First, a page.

By: Paul Cooke
Later this year, The Drop will award the Player of the Year award to the player – among ten finalists – that the editor determines was the best all around wiffler in unrestricted pitch speed competition for the 2018 season. Plans are also in the works for a comprehensive “Top 100” list to be released towards the end of the calendar year.
In July, we highlighted the stories of twenty players who for one reason or another stood out for their performances during the first six months of the calendar year. This time we look at the stories of fifteen additional players who caught out attention during the third quarter of 2018. As a reminder, the award, list, and this article only looks at performances in unrestricted pitch speed environments.
Did any other hitter do more in fewer games this summer than Ben Stant? In ten spring & summer games between Mid Atlantic and Palisades Ben collected 29 hits, 12 walks, and 8 home runs while striking out only 15 times in 68 trips to the plate. Lest you think he was feasting on subpar competition, Stant did his damage against an array of quality arms: Jarod Bull, Jimmy Cole, Matt & David Herbek (Naturals), Tim McElrath, Adam Milsted, Chris Owen, Johnny Costa, and Jordan Robles. On a per plate appearance basis, Stant very well might have had the best year of any hitter in the sport. Unfortunately, the sample of games is a little too small for Stant to place highly on year-end lists – as his placement in the Mid Atlantic Hitter of the Year category demonstrated – but its an impressive output nonetheless. Stant’s season appears to be done, but everyone – well, expect for opposing pitchers – hope to see him and his bat on the field more frequently in 2019.
One of the coolest things about any Wiffle Ball summer is seeing players from the past that faded from the scene suddenly pop up in unexpected places. Dereck Anderson was the heart and soul of the Los Angeles-based Gunners – who finished runner up to In the Box in the 2005 Fast Plastic NCT – in the early to mid 2000’s and won a GSWL Fast Pitch title in 2010. Dereck faded from the public eye shortly thereafter but re-emerged mid-2018 in the Washington based JAL. Anderson is having a fine JAL XVIII season at the plate, with more than double the number of walks (64) than strikeouts (31) to go with three doubles and three home runs. On the other side of the ball, Anderson has been a solid number two pitcher for the first place Castle Rock Rapids, forming a top notch 1-2 combo with Rapids’ ace Jeter Larson.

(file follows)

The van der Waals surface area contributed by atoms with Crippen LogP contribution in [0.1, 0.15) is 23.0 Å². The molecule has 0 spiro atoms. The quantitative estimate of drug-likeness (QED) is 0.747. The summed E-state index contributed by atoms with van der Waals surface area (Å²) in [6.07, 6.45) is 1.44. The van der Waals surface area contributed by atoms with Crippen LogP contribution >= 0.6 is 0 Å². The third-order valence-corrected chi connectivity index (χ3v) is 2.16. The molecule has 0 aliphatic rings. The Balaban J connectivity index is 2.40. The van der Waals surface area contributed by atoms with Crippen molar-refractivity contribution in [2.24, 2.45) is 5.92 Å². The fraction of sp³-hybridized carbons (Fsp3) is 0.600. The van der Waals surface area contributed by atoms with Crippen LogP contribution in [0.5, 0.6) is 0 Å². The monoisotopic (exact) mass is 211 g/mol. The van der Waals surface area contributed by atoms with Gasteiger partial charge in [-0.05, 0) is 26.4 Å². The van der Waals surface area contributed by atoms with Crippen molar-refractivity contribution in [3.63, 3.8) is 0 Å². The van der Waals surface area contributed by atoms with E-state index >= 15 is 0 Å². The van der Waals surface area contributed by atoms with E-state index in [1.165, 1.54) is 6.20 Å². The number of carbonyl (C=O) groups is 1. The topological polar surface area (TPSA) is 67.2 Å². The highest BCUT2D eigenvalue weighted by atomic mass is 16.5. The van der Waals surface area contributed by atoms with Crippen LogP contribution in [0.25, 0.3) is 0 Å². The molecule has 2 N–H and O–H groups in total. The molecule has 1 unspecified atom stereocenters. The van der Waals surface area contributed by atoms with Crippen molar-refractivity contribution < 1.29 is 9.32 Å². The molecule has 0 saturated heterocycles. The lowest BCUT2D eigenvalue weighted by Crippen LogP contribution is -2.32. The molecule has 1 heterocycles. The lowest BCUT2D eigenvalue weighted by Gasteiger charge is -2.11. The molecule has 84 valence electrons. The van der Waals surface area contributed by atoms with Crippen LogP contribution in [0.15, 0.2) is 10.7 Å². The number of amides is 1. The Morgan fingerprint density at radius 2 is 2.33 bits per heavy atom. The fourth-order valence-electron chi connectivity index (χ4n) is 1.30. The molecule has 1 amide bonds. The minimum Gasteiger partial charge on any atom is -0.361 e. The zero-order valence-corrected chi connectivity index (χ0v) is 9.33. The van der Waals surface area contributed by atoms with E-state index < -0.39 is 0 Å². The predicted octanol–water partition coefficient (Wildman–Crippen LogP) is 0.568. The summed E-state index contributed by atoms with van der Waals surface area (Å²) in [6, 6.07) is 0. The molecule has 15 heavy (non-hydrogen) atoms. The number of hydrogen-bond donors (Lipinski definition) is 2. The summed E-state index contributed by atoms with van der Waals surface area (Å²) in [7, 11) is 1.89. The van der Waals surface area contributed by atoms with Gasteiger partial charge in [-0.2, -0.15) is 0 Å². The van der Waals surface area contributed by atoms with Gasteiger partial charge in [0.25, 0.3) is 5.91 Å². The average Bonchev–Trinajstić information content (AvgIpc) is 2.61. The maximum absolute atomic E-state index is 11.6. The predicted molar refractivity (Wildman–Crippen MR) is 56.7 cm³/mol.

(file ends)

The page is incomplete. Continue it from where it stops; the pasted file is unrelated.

I had the opportunity to chat with many players this summer who participated in the NWLA Tournament. When I asked these individuals to name the players from the tournament that impressed them the most, almost to a man the name Gus Skibee came up. The St. Louis based player finished top three in batting average, on base percentage, slugging percentage, home runs, and totals bases at the yellow bat, fast pitch tournament. Skibee did at least some of his damage against known commodities including Austin Berger (WILL), Anthony LaValley (AWAA), and K-Von (AWAA). Gus was solid on the carpet as well, throwing six shutout innings for his Cardinals team. Skibee’s 2018 unrestricted pitch speed resume is diminished by it’s relative brevity, but you’ll be hard pressed to find someone who saw him play in Morenci that was impressed with his bat. Certainly, participating in a major fast pitch tournament or league outside of the NWLA tournament would go a long way to assessing just how good of a hitter this NWLA Tournament standout is but there is little doubt that he has the tools.
Only two pitchers so far this year have managed to hold the dangerous McElrath brothers hittless over a full 5+ inning game. One is the Palisades’ Dodgers Tim Trenary. The other? The Jersey Lemon Heads’ Ray Lutick. And oh yea, if that weren’t enough Ray also has head-to-head victories over Jordan Robles, Conor Young, and Chris Sarnowksi this year. The Lemon Heads were one of the busiest and winningest teams during the back-half of the summer with Ray leading the charge. During four MAW tournaments this summer – including September’s Mid Atlantic Championship Tournament – Ray ran over opposing batters to the tune of 267 strikeouts and 18 ER in a whopping 104 innings pitched. The Lemon Heads’ workhorse pitched nearly every game for his team, using a power drop pitch - reminiscent of Dan Cryan - to befuddle hitters. In addition, Ray went 5-1 for the Lemon Heads at the tournament formally known as National Wiffle. On September 8th at the Mid Atlantic Championship Tournament, Ray had a tournament for the ages as he pitched at least a part of all nine of his team’s games on the way to a second-place finish and tournament MVP honors.